The 12 finalists of the first biennial Seed Awards were announced tonight at a reception at the 3rd IUCN World Conservation Congress in Bangkok.

The 12 finalists of the first biennial Seed Awards were announced tonight at a reception at the 3rd IUCN World Conservation Congress in Bangkok. The finalist partnerships were chosen for their outstanding potential to spur economic growth, promote social evelopment and foster environmental stewardship at the local level.

The partnerships tackle a range of economic, environmental and social issues from malnutrition to water provision, conservation of medicinal plants to fishing stock depletion and are spread across the globe. What they have in common is their innovative and entrepreneurial approach -- addressing challenges while creating jobs and improving livelihoods.

IUCN Director General Achim Steiner, speaking at a joint World Bank/IUCN reception, introduced the 12 finalist partnerships to an audience of several hundred, including representatives from grassroots organizations,the private sector and government ministers.  Mr. Steiner stressed that "conservation cannot succeed if pursued in isolation - it must go hand in hand with economic and social development. These outstanding Seed finalists demonstrate how partnerships can contribute to this integration."

The Seed Awards are an international competition to find promising nascent entrepreneurial partnerships. The inaugural Seed finalists were selected from a pool of over 260 entries from 66 countries and represent 1,200 organizations. They were chosen for their potential to advance sustainable development in their communities and contribute to international development goals. Finalists will receive individually-targeted support services designed to give their partnership every chance of success. As the first stage of this support, the finalists are currently engaged in a series of workshops and meetings at the Congress to build their capacities and broaden their networks. From the 12 finalists, five Seed Award winners will be selected early next year and announced during the 13th Session of the UN Commission on Sustainable Development in April 2004.

UNEP Executive Director, Dr. Klaus Toepfer, commented:  "The 12 finalists and the hundreds of submissions to the Seed Awards only scratch the surface of the tremendous potential of entrepreneurial partnerships to contribute to sustainable development and the Millennium Development Goals. The 1,200 organizations involved in the award submissions demonstrate the diversity of local level entrepreneurs that are eager to pool their energies,knowledge and resources."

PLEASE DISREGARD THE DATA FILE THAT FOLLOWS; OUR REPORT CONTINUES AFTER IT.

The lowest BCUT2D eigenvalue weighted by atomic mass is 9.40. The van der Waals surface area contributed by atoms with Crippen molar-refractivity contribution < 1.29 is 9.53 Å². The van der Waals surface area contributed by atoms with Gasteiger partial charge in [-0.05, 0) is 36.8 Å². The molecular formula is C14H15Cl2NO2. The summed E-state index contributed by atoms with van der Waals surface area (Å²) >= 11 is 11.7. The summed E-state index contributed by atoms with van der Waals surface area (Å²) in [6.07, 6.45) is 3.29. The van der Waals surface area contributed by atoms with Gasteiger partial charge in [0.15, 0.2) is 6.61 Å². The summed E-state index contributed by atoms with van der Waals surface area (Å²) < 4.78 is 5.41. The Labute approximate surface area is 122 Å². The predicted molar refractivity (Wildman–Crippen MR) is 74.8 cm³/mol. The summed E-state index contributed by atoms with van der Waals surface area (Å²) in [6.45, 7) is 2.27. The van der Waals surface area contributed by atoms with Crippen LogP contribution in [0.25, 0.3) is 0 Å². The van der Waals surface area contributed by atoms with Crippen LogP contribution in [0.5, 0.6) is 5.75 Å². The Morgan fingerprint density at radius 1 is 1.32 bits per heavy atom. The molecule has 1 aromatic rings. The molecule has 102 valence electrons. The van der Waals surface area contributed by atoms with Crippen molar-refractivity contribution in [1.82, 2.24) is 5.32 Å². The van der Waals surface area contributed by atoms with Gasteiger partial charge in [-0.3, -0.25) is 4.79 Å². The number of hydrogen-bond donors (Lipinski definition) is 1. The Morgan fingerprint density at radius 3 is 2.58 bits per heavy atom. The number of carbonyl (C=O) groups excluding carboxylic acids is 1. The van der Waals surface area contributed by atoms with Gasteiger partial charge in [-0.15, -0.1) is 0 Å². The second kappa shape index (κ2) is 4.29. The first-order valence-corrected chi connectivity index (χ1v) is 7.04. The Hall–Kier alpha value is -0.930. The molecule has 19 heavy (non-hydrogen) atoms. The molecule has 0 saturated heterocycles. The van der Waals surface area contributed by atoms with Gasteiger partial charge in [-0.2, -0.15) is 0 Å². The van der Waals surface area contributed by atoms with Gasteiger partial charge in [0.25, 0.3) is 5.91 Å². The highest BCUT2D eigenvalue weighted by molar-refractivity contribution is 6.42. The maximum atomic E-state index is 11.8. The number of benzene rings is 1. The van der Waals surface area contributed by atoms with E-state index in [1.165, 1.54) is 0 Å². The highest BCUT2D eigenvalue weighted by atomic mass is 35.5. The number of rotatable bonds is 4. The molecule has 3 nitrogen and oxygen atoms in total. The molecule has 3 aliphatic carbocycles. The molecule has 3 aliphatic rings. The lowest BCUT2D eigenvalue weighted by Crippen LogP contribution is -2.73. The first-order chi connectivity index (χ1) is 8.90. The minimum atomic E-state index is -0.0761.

The Awards are only one aspect of the Seed Initiative's efforts to support environment and development entrepreneurship. The Seed partnership is composed of IUCN/The World Conservation Union, the United Nations Environment Programme (UNEP), and the United Nations Development Programme (UNDP) along with Partnerships Central and the Global Public Policy Institute. The Initiative works closely with and is supported by the Governments of Germany, Norway, the United Kingdom and the United States.

A brief description of each of the finalist partnerships is available at

Further information about Seed can be found on the Seed website:

Seed Award Finalists 2004/2005


Allanblackia Seed, Nigeria
Improving livelihoods and fighting the loss of tropical forests by
establishing a new plant oil industry using a novel non-timber forest
product -- the Allanblackia seed. Potential for expansion across the
region,wherever the Allanblackia is indigenous.

Cows to Kilowatts, Nigeria
Installing a biogas plant to reduce greenhouse gas emissions, produce
affordable cooking gas and address waste management and water pollution caused by one of Nigeria's largest slaughterhouses. Potential for replication across Africa.

Joint Initiative for a Cleaner Mohammedia, Morocco
Building an environmental technology centre to reduce pollution levels in the city of Mohammedia, home to the country's largest refinery, and assist local enterprises in the acquisition of upgraded technology. The aim is to franchise the model across the world.

Madagascar's First Experimental Community-run Marine Protected Area,
Madagascar A partnership to demonstrate the economic, conservation and fisheries benefits of Madagascar's first community-run Marine Protected Area as a possible prototype for future MPAs around the world.

Vitango -- Vitamin A from Mangoes, Kenya
Reducing vitamin A deficiency and generate income by increasing production and solar drying of mangoes, improved marketing mechanisms and agroforestry education in schools and communities.


Creating New Markets for Biologically Diverse, High-Yielding Indigenous
Rice, Cambodia, Madagascar & Sri Lanka

A programme to market indigenous varieties of rice to improve incomes,
conserve rice biodiversity and promote human and environmental health. Tremendous potential to spread across multiple rice-growing regions.

Environmental Certification Programme for Lead Battery Manufacturing, India